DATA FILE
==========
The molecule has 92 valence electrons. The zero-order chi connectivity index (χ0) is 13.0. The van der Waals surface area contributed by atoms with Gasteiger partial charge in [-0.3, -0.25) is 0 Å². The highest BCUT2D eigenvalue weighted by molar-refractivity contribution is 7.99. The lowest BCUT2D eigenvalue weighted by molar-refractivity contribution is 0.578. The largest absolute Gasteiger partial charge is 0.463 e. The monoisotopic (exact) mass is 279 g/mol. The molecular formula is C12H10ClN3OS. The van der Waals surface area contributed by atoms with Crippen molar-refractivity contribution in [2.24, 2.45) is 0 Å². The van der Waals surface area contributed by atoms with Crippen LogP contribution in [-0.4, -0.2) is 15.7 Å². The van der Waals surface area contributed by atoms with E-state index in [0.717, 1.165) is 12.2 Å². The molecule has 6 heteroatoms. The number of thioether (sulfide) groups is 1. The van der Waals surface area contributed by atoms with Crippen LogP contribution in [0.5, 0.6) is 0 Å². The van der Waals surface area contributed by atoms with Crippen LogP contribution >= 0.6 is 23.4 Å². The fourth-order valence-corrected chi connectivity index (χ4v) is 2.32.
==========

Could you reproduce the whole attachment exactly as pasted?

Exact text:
The molecule has 92 valence electrons. The zero-order chi connectivity index (χ0) is 13.0. The van der Waals surface area contributed by atoms with Gasteiger partial charge in [-0.3, -0.25) is 0 Å². The highest BCUT2D eigenvalue weighted by molar-refractivity contribution is 7.99. The lowest BCUT2D eigenvalue weighted by molar-refractivity contribution is 0.578. The largest absolute Gasteiger partial charge is 0.463 e. The monoisotopic (exact) mass is 279 g/mol. The molecular formula is C12H10ClN3OS. The van der Waals surface area contributed by atoms with Crippen molar-refractivity contribution in [2.24, 2.45) is 0 Å². The van der Waals surface area contributed by atoms with Crippen LogP contribution in [-0.4, -0.2) is 15.7 Å². The van der Waals surface area contributed by atoms with E-state index in [0.717, 1.165) is 12.2 Å². The molecule has 6 heteroatoms. The number of thioether (sulfide) groups is 1. The van der Waals surface area contributed by atoms with Crippen LogP contribution in [0.5, 0.6) is 0 Å². The van der Waals surface area contributed by atoms with Crippen LogP contribution >= 0.6 is 23.4 Å². The fourth-order valence-corrected chi connectivity index (χ4v) is 2.32.